Q: I tried to buy a house. I applied for a bank loan and the bank processed my loan as an FHA loan instead of a conventional loan. The house I was buying failed the FHA inspection and I did not buy it.
Then I tried to buy another house and two days prior to the closing, the bank asked me to do some repairs. The seller refused to extend the contract and on both houses I lost money. Can I sue to get my money back for the inspections and appraisals?
A: The only thing that’s similar about your two deals is you lost money. Let’s separate the issues in your two failed purchases and look at each.
The first issue is your relationship with the seller of each of these two homes. That relationship is governed by the contract you signed.
The next issue is your relationship with your lender.
Starting with your attempted purchases of two homes, you could look at the first failed purchase and view it as a positive ending. When you buy a home, you, the buyer, have an obligation to become educated about the home you are about to buy. You should have a pretty good understanding of the neighborhood in which the home is located. You should know a bit about the home itself and you should have the home inspected by an independent home inspector of your choosing.
If you know the neighborhood, you should be able to minimize issues that result from a buyer purchasing a home in an area that may have potential problems: a new commercial development planned behind the home you are buying or buying next to a sewer treatment plant or garbage processing facility.
If the neighborhood is fine, then you need to make sure the home won’t give you real problems from the start.
Are the roof, foundation, walls, windows, mechanicals and other structural components of the home in good shape? Most of us are not knowledgeable enough to look at a roof and determine whether it has one year left in its life or 10, but most good home inspectors do have the specific expertise to help you identify any physical failings of a home.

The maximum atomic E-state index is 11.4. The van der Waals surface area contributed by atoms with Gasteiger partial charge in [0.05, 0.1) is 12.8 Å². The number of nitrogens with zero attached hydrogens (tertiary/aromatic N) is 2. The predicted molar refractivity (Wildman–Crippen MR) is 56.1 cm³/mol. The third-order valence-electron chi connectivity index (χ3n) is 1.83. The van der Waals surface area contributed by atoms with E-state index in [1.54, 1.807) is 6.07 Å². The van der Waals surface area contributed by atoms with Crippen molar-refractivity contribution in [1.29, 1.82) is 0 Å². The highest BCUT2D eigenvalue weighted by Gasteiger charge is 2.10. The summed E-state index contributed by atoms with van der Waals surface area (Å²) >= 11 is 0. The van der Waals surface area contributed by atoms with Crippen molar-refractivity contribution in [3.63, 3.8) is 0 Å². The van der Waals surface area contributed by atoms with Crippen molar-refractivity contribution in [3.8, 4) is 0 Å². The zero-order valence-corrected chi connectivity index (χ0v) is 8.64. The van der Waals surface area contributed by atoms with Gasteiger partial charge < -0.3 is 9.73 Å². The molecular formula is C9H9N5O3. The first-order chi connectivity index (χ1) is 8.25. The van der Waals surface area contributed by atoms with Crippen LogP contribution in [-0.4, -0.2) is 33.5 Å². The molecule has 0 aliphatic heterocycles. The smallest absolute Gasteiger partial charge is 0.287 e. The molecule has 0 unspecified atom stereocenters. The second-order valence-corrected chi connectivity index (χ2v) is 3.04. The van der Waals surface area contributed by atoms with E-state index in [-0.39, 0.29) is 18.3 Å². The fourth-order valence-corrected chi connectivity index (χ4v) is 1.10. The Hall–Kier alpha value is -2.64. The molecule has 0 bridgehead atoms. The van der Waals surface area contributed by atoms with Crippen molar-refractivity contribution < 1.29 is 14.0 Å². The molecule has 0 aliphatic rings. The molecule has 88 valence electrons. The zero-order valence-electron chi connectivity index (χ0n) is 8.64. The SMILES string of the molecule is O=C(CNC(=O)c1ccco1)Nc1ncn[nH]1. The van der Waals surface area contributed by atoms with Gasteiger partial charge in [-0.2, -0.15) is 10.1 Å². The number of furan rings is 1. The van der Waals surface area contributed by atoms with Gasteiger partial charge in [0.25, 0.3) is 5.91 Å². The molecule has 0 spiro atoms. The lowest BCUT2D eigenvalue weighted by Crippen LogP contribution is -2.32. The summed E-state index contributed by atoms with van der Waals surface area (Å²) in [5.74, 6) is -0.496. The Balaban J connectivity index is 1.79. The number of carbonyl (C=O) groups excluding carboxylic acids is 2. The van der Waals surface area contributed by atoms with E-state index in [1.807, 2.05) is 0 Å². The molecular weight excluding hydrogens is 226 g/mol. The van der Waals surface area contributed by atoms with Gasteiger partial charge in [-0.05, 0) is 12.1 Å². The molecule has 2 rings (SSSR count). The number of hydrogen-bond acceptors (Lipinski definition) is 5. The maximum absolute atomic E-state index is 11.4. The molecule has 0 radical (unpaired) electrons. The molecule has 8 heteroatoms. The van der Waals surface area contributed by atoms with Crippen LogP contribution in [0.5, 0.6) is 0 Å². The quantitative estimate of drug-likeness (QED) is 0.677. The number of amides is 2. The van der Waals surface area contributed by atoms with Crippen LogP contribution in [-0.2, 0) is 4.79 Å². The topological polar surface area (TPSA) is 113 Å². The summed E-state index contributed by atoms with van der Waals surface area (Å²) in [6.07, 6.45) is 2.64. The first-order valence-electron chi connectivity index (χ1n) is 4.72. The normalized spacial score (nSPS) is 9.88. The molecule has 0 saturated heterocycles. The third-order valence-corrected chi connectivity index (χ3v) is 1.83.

Did you hire a professional home inspector? If you were buying the home as a conventional loan and not FHA (Federal Housing Administration), you would not have had the benefit of the FHA inspection.
If the home failed the FHA inspection, the FHA inspector must have found some critical problems with the home. Had you purchased the home with a conventional loan, you might have had to spend quite a bit of money fixing the problems and you might have been worse off than you are now. Seems to me that you’re lucky the purchase didn’t go through.
If the bank asked for repairs to the second home, it would seem that your loan, again, was processed as an FHA loan. These days it is easier to get financing with an FHA loan than a conventional loan, if you are not putting at least 20 percent down towards the purchase of that home.
In my experience, most FHA required repairs are legitimate repairs that should be made to homes. In some cases, FHA repairs can be minor but as a whole, FHA required repairs are for the protection of the buyer.
That brings us to the real estate contract you signed for the purchase of these two homes.
As a buyer of a home, you have the ability to negotiate the terms of the contract for the home you are buying. (Hopefully the agent you’ve hired has helped you with this.) You can request that the seller make repairs required by FHA to bring the home up to FHA standards and you can require the seller to reimburse you the funds you paid for any appraisal and inspection of the home should the deal fall through.
The seller may not agree to your terms, but the marketplace permits you to request it and to decide whether to proceed with the purchase of the home.
You asked whether you can sue someone to get the money you spent on the inspection and appraisals, but the real question is this: Do you even have the right to get that money back?
If you drive an hour to the store and realize that you forgot your money at home and drive back home and then back to the store, the store would not be responsible to you for the time and gas that it took you to go back and forth. Likewise, the seller and the bank are not responsible to you for these expenses. You essentially took the risk that if the deal fell through, you wouldn’t get this money back. It’s the price you pay to protect yourself.
You should also know, that most buyers take the risk that the payment they make to the lender for the appraisal of the home and credit report will be lost if the deal for the home falls through. Frequently, lenders will only bill the borrower for the credit check (anywhere from $15-$70) but will hold off on the appraisal cost until they know that the borrower is sure that he or she wants to proceed with the purchase.
Unfortunately, in your case it seems your chance of recovering your money is small.